But why is “deedition” cool among publishers now?

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Removing books instead of defending them is now “cool” because the industry has changed. Now, often it’s about winning favor with government and powerful people, not helping readers understand the world around us.

To consider what has changed, take an outcry over a biography of novelist Philip Roth (1933-2018) by American author Bill Bailey:

Several women accused Bailey of predatory behavior. At a private Louisiana school where he had once taught English, he is said to have “prepared” eighth-graders for later adult seductions to rape. And a woman said Bailey raped her at the home of a mutual friend who, in one of the myriad ironies of the scandal, was a book critic for The New York Times. In no time at all, WW Norton yanked the book off. An 861-page tome proudly displayed in the window of my local independent bookstore a few days earlier had been abruptly canceled. “Roth’s bio goes meta,” novelist Lucinda Rosenfeld posted on Facebook. / The knock on the biography, as expressed in The New Republic among other legacy organs struggling for arousal, is that Bailey took it easy on Roth’s sexual history. Magazine reviewer Laura Marsh echoed the prevailing view that Roth viewed women as necessary evils to serve his outsized ego / libido, and he was a womanizer who pushed the boundaries of May romances. to December for… whatever you call him when he’s 73 and she’s 29. She then dropped the manna from Roth haters’ Heaven: At one point, these issues were covered in the review pages. The publishers have not considered withdrawing the book due to the critics’ alleged wrongdoing.

Rick marin, “The Roth Biography Scandal If the subject is to be blamed for the biographer” at Remark (June 2021)

It had nothing to do with the work of the author in question. But today, many publishers, not just Norton, would conscientiously bow down to the injured, withdraw the book, and wait for a beating.

An American senator, Josh Hawley, was recently confronted with the “deedition” of his book, The tyranny of big technology, by Simon and Schuster. It was canceled due to the Capitol Riot in which he actually took no part. The book remained a bestseller with another publisher, hastily arranged. It is still in the Top Ten in the relevant categories. The title speaks for itself.

Yes, editing has definitely changed. Who needs governments to censor the books when Woke companies are eager to do their job for them? Canadian commentator Frank Furedi notes that “publishing is emerging as a career choice for ambitious censors. He goes on to say,

Censorship calls by independent inquisitors working in publishing have also been made in the United States. Simon & Schuster employees recently filed a petition urging the publisher to sever ties with writers associated with the Trump administration. The petition, signed by 216 employees, garnered the support of more than 3,500 external supporters, including well-known black writers such as two-time National Book Award for Fiction winner Jesmyn Ward.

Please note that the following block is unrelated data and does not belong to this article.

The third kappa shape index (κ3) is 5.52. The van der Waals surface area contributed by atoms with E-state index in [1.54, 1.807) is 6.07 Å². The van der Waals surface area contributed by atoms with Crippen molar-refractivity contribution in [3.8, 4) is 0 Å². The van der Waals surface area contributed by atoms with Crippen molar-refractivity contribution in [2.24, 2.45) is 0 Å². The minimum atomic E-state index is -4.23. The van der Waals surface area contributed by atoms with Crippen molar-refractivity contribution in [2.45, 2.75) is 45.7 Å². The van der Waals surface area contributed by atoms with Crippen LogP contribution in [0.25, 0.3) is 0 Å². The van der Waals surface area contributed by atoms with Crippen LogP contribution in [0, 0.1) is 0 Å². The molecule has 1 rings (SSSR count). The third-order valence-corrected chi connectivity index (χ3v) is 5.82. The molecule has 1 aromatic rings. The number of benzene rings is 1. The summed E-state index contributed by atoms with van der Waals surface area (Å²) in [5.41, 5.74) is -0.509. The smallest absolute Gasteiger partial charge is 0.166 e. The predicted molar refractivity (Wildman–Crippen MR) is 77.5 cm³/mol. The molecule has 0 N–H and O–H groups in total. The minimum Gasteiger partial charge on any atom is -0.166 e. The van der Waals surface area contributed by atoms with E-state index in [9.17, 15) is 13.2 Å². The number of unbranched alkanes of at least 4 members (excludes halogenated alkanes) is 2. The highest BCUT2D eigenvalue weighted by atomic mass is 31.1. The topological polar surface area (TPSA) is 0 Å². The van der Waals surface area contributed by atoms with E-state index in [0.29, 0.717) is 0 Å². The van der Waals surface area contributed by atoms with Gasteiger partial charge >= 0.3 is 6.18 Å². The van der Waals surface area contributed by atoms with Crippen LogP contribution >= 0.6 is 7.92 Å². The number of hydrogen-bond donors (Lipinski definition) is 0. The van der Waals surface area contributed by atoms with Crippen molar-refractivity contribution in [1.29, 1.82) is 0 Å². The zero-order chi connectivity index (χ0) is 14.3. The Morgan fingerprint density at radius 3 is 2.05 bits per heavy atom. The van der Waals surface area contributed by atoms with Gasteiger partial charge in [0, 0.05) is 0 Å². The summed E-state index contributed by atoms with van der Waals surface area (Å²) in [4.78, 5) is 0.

When well-known writers join the queue of enthusiastic censors, it becomes evident that American literary culture is in trouble.

One of the targets of Inquisitors Simon & Schuster is a two-pound deal the company signed with former vice president Mike Pence. Since they believe Pence’s views are not as valid as theirs, silencing one of the main voices of the Republican Party is a public service to society.

One of the most disturbing characteristics of the inquisitorial movement in the publishing industry is the casual manner in which it seeks to corrupt the ideals of tolerance and free speech.

It should be noted that the letter sent to The Bookseller is titled “The Paradox of Tolerance”. Since he rejects tolerance for views with which he does not agree – he declares, “it is clearly not appropriate to simply say ‘everyone is entitled to their opinion'” – he should to be called “The case of intolerance”!

Frank Furedi, “Who needs governments to censor the books when awakened companies are doing their job for them” at MercatorNet (May 12, 2021)

It is almost certain that one of the causes of the new epidemic of intolerance is that the information economy has changed. At one time, information was valuable and risky. Think of the monks transcribing the old classics (Plato and Aristotle), huddled in monasteries for fear of barbarians.

Information today is a tidal wave, most of which we don’t even need. Do you really care what Madonna or Hawaii Five-O is doing now? Why? Yet you should have the right to know.

Finding out what we want to know through qualified internet research is relatively easier than ever in history. This has made the groundwork for publishers to curry favor with major entities by censoring various sources. People will just find other ways to get there.

A key cultural shift is that the kind of people who once would have picketed libraries for free speech are now demanding the removal of books that contradict their views. For example, activists demand the withdrawal of Abigail Shrier’s work Irreversible damage. Shrier has recently gained notoriety for his defense of the term mother. As in “Mother’s Day”.

Yes, it has happened. The last defense of information is the defense of a free Internet.

You can also read:

See also: Fight Cancel Culture with Douglas Murray. We may have to start asking ourselves some tough questions. Do the educational institutions we support sponsor crackdowns on independent thought? Maybe it’s time to find out.

and

In Big Tech World: the journalist as censor, hitman and snitch. Glenn Greenwald examines a disturbing trend in the media towards misrepresentation as well as censorship.


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